Evolutionary Explanations of Parental Investment

Notes detailing evolutionary explanations of parental investment, with research studies and appropriate evaluative points.

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  • Created on: 13-06-11 15:32
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Relationships -
Evolutionary explanations of parental investment:
Parental investment is investment which increases a child's chances of survival
at the expense of the parent's ability to invest in other children.
Males produce vast amounts of sperm over a long period of time, incurring few
costs in the way of time or energy. The only restriction on his reproductive ability
is how many females he can mate with and thus, a male's investment is smaller
than a female's. Evolutionarily, a male cannot be sure of paternity and as such
his best strategy for the continuation of his genes is to impregnate as many
women as possible.
A female's investment in her children is much larger than that of a male.
Females produce relatively few eggs in their lifetime, and will be fertile for a far
shorter period of time. The biological cycle of reproduction means that a female
will be indisposed during pregnancy, and as such her best strategy for the
continuation of genes is to indulge in behaviours that increase the chances of
survival for her offspring.
Other explanations of parental investment are:
Paternal Certainty - with internal fertilization, males are more likely to
desert their partner than with external fertilization (IVF treatment in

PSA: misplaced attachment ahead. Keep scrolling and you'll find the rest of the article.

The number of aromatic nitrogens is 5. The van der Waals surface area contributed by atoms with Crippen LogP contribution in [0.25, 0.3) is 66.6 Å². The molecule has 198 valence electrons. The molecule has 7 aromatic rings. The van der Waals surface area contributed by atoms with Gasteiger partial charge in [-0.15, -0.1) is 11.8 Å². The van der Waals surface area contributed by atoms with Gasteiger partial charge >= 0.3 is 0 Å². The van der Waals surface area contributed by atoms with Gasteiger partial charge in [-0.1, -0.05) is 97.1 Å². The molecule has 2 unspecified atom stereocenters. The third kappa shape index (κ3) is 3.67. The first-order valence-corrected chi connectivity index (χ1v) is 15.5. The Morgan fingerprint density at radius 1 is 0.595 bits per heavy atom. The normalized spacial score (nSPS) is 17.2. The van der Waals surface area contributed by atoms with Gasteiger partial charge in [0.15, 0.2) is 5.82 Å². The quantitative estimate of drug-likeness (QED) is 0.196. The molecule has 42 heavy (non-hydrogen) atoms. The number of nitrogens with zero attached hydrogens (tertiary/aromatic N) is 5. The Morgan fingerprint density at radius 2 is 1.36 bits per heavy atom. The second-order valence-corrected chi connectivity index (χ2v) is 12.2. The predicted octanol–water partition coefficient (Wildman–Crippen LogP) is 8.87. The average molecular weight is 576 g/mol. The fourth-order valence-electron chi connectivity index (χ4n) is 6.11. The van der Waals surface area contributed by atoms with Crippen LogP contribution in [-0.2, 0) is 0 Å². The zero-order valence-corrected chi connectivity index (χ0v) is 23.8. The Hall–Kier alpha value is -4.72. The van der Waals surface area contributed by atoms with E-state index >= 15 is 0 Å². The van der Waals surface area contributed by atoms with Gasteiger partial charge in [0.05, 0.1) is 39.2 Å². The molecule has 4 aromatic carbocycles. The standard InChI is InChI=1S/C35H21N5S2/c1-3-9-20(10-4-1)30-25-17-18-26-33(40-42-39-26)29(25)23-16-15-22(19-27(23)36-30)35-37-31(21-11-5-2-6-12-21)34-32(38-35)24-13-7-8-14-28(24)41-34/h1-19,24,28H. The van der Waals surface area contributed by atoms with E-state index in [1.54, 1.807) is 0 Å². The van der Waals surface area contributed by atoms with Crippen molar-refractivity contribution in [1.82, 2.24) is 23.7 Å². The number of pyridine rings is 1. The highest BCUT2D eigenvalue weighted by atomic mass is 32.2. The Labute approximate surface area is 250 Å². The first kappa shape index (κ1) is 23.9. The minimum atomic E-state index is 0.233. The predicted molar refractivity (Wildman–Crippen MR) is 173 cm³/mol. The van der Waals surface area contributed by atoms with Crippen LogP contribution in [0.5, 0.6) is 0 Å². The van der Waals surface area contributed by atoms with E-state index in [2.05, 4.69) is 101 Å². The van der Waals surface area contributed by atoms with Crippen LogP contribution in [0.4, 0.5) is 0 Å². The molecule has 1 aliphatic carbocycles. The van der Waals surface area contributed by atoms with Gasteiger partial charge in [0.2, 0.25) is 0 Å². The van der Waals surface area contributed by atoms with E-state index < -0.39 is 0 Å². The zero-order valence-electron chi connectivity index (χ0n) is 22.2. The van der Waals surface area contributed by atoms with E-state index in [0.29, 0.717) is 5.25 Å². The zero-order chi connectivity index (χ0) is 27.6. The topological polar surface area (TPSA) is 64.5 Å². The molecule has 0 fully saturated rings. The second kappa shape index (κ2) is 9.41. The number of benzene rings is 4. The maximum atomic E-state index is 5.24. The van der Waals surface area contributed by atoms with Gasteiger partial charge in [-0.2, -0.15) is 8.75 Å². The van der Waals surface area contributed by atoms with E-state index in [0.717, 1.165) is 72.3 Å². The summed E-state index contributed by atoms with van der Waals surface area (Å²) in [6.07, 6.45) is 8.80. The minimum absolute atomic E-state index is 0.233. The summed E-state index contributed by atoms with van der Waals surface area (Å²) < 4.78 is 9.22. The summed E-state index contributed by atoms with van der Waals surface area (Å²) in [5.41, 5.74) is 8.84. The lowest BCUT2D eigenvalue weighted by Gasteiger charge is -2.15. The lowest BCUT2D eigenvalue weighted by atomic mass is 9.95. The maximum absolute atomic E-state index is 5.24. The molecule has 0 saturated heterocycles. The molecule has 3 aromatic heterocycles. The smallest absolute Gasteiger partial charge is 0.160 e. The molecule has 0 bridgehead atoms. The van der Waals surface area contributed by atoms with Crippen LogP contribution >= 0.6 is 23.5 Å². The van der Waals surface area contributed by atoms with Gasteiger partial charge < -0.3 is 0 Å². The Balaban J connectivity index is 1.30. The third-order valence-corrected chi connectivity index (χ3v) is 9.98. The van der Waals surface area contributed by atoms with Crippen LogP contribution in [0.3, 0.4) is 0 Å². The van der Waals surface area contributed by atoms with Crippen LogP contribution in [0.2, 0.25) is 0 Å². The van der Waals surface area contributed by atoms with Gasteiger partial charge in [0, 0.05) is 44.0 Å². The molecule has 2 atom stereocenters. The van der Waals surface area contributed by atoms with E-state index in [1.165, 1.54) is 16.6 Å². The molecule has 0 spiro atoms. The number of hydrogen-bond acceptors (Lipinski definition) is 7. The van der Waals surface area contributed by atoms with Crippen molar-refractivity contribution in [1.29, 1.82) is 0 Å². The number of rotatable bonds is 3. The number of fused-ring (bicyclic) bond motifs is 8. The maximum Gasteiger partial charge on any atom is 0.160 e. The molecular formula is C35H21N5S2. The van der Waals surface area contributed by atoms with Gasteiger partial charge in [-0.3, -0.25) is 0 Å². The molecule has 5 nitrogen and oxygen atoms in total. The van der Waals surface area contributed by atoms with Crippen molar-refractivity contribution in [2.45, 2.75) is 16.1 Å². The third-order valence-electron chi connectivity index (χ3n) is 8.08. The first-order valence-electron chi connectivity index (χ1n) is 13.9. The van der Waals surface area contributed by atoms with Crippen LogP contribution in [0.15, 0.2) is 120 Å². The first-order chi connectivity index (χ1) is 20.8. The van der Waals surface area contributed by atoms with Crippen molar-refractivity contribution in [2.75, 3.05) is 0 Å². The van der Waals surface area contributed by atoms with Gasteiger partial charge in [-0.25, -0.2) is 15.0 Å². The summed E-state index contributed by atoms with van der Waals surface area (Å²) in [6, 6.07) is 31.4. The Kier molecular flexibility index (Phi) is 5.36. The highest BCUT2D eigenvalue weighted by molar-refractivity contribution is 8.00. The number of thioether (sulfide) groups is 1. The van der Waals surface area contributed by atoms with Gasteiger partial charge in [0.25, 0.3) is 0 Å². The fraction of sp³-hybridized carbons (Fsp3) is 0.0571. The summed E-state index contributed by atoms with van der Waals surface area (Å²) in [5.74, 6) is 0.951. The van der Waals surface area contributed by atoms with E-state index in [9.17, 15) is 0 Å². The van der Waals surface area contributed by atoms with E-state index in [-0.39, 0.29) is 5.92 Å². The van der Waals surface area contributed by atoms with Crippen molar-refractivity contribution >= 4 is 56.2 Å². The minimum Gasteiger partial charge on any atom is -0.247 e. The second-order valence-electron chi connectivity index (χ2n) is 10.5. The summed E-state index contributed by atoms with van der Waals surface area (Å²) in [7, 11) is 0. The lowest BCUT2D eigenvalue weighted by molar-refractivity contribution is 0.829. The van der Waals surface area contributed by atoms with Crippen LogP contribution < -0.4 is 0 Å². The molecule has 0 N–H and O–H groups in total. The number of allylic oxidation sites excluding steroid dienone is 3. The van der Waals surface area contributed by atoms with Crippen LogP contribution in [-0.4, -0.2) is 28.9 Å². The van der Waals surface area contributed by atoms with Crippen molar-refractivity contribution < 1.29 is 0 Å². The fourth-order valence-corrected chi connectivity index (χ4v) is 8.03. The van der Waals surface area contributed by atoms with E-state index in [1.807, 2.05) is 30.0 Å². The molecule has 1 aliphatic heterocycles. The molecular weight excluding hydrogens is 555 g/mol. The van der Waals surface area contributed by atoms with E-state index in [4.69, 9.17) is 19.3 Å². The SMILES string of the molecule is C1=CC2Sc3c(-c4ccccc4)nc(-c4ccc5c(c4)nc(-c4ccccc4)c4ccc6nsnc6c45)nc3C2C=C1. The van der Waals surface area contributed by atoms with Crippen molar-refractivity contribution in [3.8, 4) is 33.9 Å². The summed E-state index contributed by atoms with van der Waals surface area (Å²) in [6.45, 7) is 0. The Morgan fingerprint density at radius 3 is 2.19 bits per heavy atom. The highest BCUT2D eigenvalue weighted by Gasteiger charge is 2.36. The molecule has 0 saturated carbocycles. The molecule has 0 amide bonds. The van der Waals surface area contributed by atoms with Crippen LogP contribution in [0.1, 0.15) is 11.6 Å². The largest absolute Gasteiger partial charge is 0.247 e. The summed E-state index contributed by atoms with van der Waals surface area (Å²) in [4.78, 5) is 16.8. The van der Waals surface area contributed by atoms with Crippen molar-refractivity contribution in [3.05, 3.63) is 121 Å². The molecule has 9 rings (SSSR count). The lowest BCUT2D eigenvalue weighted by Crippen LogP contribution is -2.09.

humans) as they are unsure of the offspring's paternity.
Monogamy - in species where offspring are born at an early stage of
development or where childcare is intensive, pair bonds tend to be
exclusive and long lasting, increasing the chances of the offspring's
Parental Certainty - maternal grandparents are certain a grandchild is
genetically related to them, while paternal grandparents are not. In
keeping with the evolutionary explanation, care and resource allocation
will therefore come from maternal grandparents rather than paternal

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Goss and Shine (1981) report that with internal fertilization parental
care is carried out by females in 86% of species, whereas with external
fertilization parental care is carried out by males in 70% of species,
supporting the predictions based on paternal certainty.…read more


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